Viewpoint: ’This Business of Autism’ showcases how, why of social enterprise in our community


It is an amazing experience to sit in a movie theater in Port Washington to watch the world premiere of a documentary where it was filmed with the people it was filmed about.

“This Business of Autism” is more than a profile of a social enterprise built around providing jobs for adults on the autism spectrum, it provides a manual, a template to how such businesses could be replicated and even more significantly, why they should be replicated.

The documentary leaps from Port Washington where Spectrum Designs, a social enterprise company founded in 2011 to employ adults on the autism spectrum, has just opened new, expanded offices, tripling its capacity.

It travels to San Francisco to peek in on a Jobs Club that has focused on the need to train managers and mentors in companies that want to increase job opportunities for people with special needs, to Mercyhurst College in Erie, Penn., which created a program that stresses life and social skills that are needed in the real world.

And it offers the wisdom of Dr. Temple Grandhin, who is herself on the autism spectrum, who lays out in no uncertain terms the need to instill self-sufficiency to the extent possible as early as possible.

The opening sets out the issue with jarring statistics: 1 in 59 children in the US is born with autism.

Each year, 50,000 teens with autism age out of school-based services; an estimated 70- 90 percent of autistic adults are unemployed, under-engaged and living their lives in isolation; 84 percent of autistic adults live with their parents, who have the constant fear of what will happen to their children after they pass away.

Autism is a lifelong neurological disorder affecting the way a person communicates, socializes and engages with the world. Though there is no cure, behavioral therapy can transform lives, and the earlier services are provided, the better.

The highest functioning individuals on the autism spectrum, as Dr. Grandhin notes, are employed by the likes of NASA and Silicon Valley, but the vast majority – the 60 percent in the middle – have few employment opportunities.

It is a revelation to be brought into the homes of the parents of Spectrum Design’s employees – starting with the founders of Spectrum Designs Foundation and Nicholas Center, Stella Spanakos and Nicole Sugrue, whose sons are autistic, lived with the daily panic of how their children will be able to fare in the world.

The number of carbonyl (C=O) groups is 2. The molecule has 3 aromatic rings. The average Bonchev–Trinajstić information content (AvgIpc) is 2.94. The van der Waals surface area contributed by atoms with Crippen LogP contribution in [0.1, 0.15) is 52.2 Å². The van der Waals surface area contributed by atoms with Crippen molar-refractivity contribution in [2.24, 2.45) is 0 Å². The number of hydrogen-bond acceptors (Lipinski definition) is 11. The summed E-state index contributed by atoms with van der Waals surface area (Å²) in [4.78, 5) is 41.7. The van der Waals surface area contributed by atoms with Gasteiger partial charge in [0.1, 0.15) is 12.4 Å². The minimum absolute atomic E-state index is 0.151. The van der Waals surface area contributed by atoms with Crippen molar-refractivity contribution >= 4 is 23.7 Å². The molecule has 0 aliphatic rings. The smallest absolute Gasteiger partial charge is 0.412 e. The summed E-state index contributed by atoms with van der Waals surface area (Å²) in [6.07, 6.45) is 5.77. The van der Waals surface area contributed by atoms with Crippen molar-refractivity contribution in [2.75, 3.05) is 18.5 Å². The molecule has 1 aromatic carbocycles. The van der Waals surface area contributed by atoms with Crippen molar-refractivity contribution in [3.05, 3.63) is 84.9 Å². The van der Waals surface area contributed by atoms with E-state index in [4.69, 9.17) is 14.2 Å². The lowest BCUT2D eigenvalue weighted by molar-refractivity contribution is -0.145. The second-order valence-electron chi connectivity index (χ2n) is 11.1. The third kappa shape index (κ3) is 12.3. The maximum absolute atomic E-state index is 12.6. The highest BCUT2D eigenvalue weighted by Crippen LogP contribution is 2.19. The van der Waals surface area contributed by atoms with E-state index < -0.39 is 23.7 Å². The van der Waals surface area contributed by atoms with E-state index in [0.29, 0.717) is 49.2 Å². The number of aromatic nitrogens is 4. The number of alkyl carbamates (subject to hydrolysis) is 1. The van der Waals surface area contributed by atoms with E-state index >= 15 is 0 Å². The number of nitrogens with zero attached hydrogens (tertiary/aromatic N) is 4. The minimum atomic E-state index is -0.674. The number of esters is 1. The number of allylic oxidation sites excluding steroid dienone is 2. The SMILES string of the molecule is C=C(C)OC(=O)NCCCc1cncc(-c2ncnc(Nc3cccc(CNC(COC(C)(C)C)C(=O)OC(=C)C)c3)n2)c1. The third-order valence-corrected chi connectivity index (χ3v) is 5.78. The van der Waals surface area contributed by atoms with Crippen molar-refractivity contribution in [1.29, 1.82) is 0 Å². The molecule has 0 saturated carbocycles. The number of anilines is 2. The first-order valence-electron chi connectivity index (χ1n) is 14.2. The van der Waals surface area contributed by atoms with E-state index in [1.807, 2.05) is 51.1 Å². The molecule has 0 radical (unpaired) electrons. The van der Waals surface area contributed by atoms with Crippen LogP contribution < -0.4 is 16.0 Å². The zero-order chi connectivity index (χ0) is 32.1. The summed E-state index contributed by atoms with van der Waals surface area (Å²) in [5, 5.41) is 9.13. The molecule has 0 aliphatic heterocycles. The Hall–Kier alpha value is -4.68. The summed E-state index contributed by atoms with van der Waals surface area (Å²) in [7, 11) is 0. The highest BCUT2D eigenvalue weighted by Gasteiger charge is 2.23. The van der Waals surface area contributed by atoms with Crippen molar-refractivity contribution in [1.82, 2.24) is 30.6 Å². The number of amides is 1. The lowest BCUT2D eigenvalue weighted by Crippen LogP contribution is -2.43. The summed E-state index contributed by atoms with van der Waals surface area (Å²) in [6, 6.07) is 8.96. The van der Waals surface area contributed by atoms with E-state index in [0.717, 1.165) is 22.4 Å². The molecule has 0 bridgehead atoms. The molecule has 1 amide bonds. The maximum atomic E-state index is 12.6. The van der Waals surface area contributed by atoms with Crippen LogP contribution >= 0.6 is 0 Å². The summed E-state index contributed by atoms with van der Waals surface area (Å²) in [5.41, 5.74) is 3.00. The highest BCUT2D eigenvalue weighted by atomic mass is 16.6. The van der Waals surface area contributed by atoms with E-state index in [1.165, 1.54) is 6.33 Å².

They decided to start a business that could employ special needs adults. Nicole Googled “recession-proof businesses” and came up with t-shirt printing.

It turns out that T-shirt printing was a fortuitous choice because the tasks are defined with a beginning, middle and end, can be easily taught, and are well suited to individuals who are in that 60 percent range on the spectrum.
They had the advantage of building a business around this social purpose, rather than insert employees with special needs into an existing business.

And we get some insights into that: the visual cues are key, like the giant chart that tells everybody their tasks for the day with words and pictures; the lists of steps at each workstation; naming the various machines and areas (one is named Octopus). Also, there is a one-to-three ratio of “educators” to workers.

What else is necessary?

All the back-ups and supports, starting with the Nicolas Center, which helps counsel the young people and screen them for jobs and training.
But it comes down to the fact Spectrum Designs is a business, albeit one that is based around social enterprise. Clients (who have included Northwell Health, KPMG, Google, Facebook, Accenture, NYU Langone Health and Mount Sinai) require a quality product.

Indeed, the business has grown from $100,000 in sales in 2012, to $1.1 million in 2016, and is targeting $3 million by 2020, in their expanded (tripled) space.
On the other hand, as the film demonstrates, the Spectrum Designs experience is replicable – I can even see them franchising.

But while this not-for-profit has developed a sustainable business model, it also requires the support of community – that is the village of Port Washington, the Town of North Hempstead, and the state.

Indeed, the return in developing self-sufficient, actualized individuals for society, the community and government, compared to government spending that goes merely to warehouse individuals, is enormous.

The lifetime cost of autism averages $1.4 million to $2.4 million. These costs place a tremendous burden on families and society but can be dramatically reduced with high-quality interventions and adult transition support.
Jack Martins, the former state senator (a Republican) remarks in the film, “This is an appropriate role for government.”

And the genuine feeling of self-worth, of accomplishment in bringing home a paycheck is, well, priceless. There is a lot to be said for quality of life and not merely existing.

The film, “This Business Of Autism” presented as part of the Gold Coast Arts Center’s Cinema Series at the Soundview Cinemas, mere blocks away from Spectrum Designs new building on Main Street, serves as a tutorial, a business manual, and even more importantly, raises awareness and overturns misconceptions.

The documentary is available on Vimeo on Demand and on Amazon, and will be available on itunes and Googleplay as well as Blueray and DVD.

See more about Spectrum Designs Foundation and its products and services at its website,



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